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Strain patterns during tensile, compressive, and shear fatigue of human cortical bone and implications for bone biomechanics

Winwood, Keith L. and Zioupos, Peter and Currey, J. P. and Cotton, John R. and Taylor, Mark (2006) Strain patterns during tensile, compressive, and shear fatigue of human cortical bone and implications for bone biomechanics. ISSN 1552-4965

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Abstract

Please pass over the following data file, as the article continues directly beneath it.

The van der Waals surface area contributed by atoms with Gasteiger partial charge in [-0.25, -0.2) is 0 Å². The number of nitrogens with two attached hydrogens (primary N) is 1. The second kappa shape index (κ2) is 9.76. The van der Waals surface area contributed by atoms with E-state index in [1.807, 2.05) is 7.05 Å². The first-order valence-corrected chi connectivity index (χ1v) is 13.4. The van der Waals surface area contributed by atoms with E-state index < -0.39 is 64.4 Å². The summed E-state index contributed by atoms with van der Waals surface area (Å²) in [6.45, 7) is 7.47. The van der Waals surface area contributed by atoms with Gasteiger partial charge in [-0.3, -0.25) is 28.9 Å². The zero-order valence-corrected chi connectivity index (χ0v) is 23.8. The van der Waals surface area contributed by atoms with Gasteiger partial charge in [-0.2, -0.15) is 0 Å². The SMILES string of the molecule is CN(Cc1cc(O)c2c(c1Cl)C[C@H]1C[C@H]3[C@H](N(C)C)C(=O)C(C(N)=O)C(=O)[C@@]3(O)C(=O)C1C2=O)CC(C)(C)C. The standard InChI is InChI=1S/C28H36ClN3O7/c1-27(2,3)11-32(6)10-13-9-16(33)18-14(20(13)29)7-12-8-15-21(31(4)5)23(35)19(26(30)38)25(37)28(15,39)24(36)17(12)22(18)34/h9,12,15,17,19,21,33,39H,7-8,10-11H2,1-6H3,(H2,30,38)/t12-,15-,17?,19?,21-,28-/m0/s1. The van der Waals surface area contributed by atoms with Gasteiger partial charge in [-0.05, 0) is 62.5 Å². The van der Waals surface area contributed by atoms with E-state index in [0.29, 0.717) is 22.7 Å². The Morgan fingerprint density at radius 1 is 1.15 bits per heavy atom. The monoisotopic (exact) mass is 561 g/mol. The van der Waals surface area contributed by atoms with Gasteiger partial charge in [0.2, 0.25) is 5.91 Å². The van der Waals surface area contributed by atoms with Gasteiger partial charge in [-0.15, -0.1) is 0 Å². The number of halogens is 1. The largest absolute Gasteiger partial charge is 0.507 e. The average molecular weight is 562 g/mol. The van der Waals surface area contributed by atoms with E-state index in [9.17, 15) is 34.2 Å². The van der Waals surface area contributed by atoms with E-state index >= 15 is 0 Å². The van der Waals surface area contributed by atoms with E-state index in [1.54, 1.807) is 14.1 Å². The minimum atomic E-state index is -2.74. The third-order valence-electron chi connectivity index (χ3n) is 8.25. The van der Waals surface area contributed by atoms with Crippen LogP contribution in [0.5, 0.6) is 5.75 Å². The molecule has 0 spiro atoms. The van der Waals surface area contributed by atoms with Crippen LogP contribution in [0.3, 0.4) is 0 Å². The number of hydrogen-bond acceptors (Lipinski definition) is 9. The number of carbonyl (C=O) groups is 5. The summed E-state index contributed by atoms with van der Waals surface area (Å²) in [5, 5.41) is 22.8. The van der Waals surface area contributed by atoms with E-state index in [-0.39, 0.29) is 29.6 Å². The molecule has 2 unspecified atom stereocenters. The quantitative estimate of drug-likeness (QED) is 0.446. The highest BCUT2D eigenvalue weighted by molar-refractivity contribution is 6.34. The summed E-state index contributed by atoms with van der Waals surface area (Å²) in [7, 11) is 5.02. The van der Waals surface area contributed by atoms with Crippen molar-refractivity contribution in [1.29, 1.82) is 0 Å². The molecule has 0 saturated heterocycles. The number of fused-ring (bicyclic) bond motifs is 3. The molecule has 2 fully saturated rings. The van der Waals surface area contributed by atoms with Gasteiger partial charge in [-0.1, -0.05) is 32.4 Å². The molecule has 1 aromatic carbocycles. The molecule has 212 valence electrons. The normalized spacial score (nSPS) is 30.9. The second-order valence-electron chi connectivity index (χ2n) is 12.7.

It is a common theme in basic bone biomechanics and in biomechanical applications that much of the behavior can be determined and is dictated by the level of strain, whether this pertains to bone physiology, bone remodeling, osseoinduction, osseointegration, or the development of damage. The development of damage, demonstrated by stiffness loss measurements, has already been reported in detail in the literature. However, the systematic study of the development of plastic (residual) strains, which are associated with the inelastic mechanical behavior of bone tissue, has generally been overlooked. The present study compares the rates at which the elastic (ea) and plastic components (ep) of strain developed during tensile, compressive, and shear fatigue in human cortical bone of six individuals aged between 53 and 79 years. The overall hypothesis of this investigation is that there is a common underlying factor in the damage-related behavior of bone, which may allow us to link together the various aspects of the damage related behavior of bone. The rate of development of plastic strain (ep/N) and the rate of growth in elastic strain amplitude (ea/N) are described as a function of the stress (), and/or stress normalized by the modulus of elasticity (/E). The implications of our findings are discussed with respect to simple models/mechanisms, which may underlie the observed behavior.

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